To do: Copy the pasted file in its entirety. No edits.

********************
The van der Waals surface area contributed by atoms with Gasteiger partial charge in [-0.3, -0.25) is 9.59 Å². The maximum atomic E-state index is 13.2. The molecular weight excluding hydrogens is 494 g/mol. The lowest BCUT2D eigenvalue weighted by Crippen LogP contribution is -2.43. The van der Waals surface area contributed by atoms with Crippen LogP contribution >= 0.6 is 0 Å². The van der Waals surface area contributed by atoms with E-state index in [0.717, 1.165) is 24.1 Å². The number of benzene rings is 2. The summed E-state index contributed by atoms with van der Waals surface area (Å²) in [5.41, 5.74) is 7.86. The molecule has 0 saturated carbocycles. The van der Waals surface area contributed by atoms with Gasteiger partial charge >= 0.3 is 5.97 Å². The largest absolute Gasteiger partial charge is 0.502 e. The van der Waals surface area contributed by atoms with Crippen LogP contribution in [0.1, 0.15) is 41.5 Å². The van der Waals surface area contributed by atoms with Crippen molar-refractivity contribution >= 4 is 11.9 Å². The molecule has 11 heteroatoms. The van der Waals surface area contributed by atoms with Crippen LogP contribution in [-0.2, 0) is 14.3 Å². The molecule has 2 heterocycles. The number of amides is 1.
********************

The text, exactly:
The van der Waals surface area contributed by atoms with Gasteiger partial charge in [-0.3, -0.25) is 9.59 Å². The maximum atomic E-state index is 13.2. The molecular weight excluding hydrogens is 494 g/mol. The lowest BCUT2D eigenvalue weighted by Crippen LogP contribution is -2.43. The van der Waals surface area contributed by atoms with Crippen LogP contribution >= 0.6 is 0 Å². The van der Waals surface area contributed by atoms with E-state index in [0.717, 1.165) is 24.1 Å². The number of benzene rings is 2. The summed E-state index contributed by atoms with van der Waals surface area (Å²) in [5.41, 5.74) is 7.86. The molecule has 0 saturated carbocycles. The van der Waals surface area contributed by atoms with Gasteiger partial charge >= 0.3 is 5.97 Å². The largest absolute Gasteiger partial charge is 0.502 e. The van der Waals surface area contributed by atoms with Crippen LogP contribution in [0.1, 0.15) is 41.5 Å². The van der Waals surface area contributed by atoms with Crippen molar-refractivity contribution >= 4 is 11.9 Å². The molecule has 11 heteroatoms. The van der Waals surface area contributed by atoms with Crippen LogP contribution in [-0.2, 0) is 14.3 Å². The molecule has 2 heterocycles. The number of amides is 1.